It was not, I know, the first time I'd been lost, really lost. It was not, I also know, the first time I'd been in Cairo, but the City Invincible I did not know as well as I would come to in later years.
The results are in: the 497 members of the 2011 have picked their majors, and this year, the top major is… a tie. For the class of 2011, two major are the most popular: biology and economics both have 48 newly declared majors. However this year’s biology majors show a marked decrease from last year’s 62 new majors. The number of physics majors spiked this year, with 27 new major declarations, twice that of last year.
From Austria to Spain, France to Macedonia, six Carleton seniors will be teaching English around the world next year in programs affiliated with the Fulbright Program. Sam Benshoof, Tim Carroll and Catherine Gallin each received Fulbright grants, while Laura Bramley, Amanda Plump and Hannah Robinson will teach under grants related to the Fulbright Program.
The Northfield Premiere of "Cemetery Stories: A Rebel Missionary in South Africa," a film written and directed by Cherif Keita, Carleton Professor of French, premiered on Wednesday, April 29th in Olin 149.
Monday April 17th, Carleton’s students, faculty, and staff were welcomed into Leighton to celebrate the forthcoming of four new books published by Carleton Professors: Serena Zabin, Assistant Professor of History, Andrew Fisher, Assistant Professor of History, Clifford Clark, Professor of History and M.A. and A.D. Hulings Professor of American Studies, and Jamie Monson, Professor of History.
Carleton senior Caitlin Schmid, a Music and English major, staged a performance of Annea Lockwood's, "Piano Burning" Thursday night on the Bald Spot. “’Piano Burning’ plays a very significant role in the development of what is now known as ‘performance art,’” she says. "Watching Lockwood’s performance generated a lot of interesting discussion among the students. Some of us were really moved by the piece, while others were deeply offended. They couldn't get past the idea of destroying a piano and calling it 'art'."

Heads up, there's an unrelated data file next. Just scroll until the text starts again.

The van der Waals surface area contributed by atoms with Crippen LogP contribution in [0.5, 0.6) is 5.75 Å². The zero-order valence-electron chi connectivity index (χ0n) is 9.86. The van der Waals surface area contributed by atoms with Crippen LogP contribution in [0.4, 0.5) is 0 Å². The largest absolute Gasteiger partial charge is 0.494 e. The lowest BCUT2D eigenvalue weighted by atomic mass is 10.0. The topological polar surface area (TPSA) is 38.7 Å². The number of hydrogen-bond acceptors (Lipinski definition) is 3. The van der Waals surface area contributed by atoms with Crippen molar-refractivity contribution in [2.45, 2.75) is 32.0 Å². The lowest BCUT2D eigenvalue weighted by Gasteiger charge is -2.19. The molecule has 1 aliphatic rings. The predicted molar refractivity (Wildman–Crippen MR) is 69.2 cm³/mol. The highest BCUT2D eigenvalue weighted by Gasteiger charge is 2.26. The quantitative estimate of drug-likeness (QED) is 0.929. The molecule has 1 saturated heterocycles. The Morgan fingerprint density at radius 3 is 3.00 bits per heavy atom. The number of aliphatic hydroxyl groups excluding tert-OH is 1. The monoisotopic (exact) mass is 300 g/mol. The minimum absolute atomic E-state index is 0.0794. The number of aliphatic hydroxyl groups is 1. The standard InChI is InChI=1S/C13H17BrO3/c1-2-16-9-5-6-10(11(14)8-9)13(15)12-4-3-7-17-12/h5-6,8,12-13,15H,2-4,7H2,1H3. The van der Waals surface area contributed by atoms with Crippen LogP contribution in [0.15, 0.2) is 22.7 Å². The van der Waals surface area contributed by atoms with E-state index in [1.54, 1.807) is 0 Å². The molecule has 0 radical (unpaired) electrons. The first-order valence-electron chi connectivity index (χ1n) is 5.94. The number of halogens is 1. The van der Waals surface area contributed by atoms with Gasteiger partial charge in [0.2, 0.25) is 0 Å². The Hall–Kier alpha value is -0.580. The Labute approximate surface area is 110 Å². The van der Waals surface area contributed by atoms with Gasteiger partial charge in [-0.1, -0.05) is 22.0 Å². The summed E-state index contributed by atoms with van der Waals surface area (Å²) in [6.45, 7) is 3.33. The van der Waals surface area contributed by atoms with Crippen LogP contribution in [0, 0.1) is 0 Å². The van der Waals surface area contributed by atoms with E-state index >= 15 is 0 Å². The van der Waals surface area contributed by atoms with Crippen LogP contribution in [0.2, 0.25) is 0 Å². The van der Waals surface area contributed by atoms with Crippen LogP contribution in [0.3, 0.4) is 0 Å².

For the first time on Carleton’s campus Greek Life meets Hip Hop. The Black Student Alliance along with Campus Activities is proud to present: Kappa Alpha Psi (U of M), Omega Psi Psi (U of M) and Creation Footworking (Chicago). These three groups along with our native Hip Hop group WHOA! will have a campus-wide performance next weekend.
A proposal to create an Environmental Studies major at Carleton has been accepted by the Education and Curriculum Committee and may be approved by a vote of the entire faculty as soon as May. If approved, the major will be available beginning next fall to students graduating in 2011 and beyond.
While students have had the option of concentrating in Environmental Studies for a few decades, the college has never offered an official major in that field. Students in recent years have generally been discouraged from constructing a special major around environmental issues.
As accepted high school seniors make their choice of whether or not to attend Carleton, they are likely unaware of the role they could play in changing the College’s curriculum in the future.
With perennial powers Duck Bus and conCarne out of the picture, last Friday’s Battle of the Bands marked a new era in the Carleton music scene—or at least brought some new faces to the Grand’s stage.
Bluegrass barn dance party. Underage drinking party? A lot of talk about a tree.
Critically acclaimed writer Michael Perry will read from and sign copies of his new book, “Coop: A Year of Poultry, Pigs and Parenting,” at 7:30 p.m., Tuesday, May 5, at the Northfield Arts Guild. The event, which is free and open to the public, is sponsored by Monkey See, Monkey Read bookstore.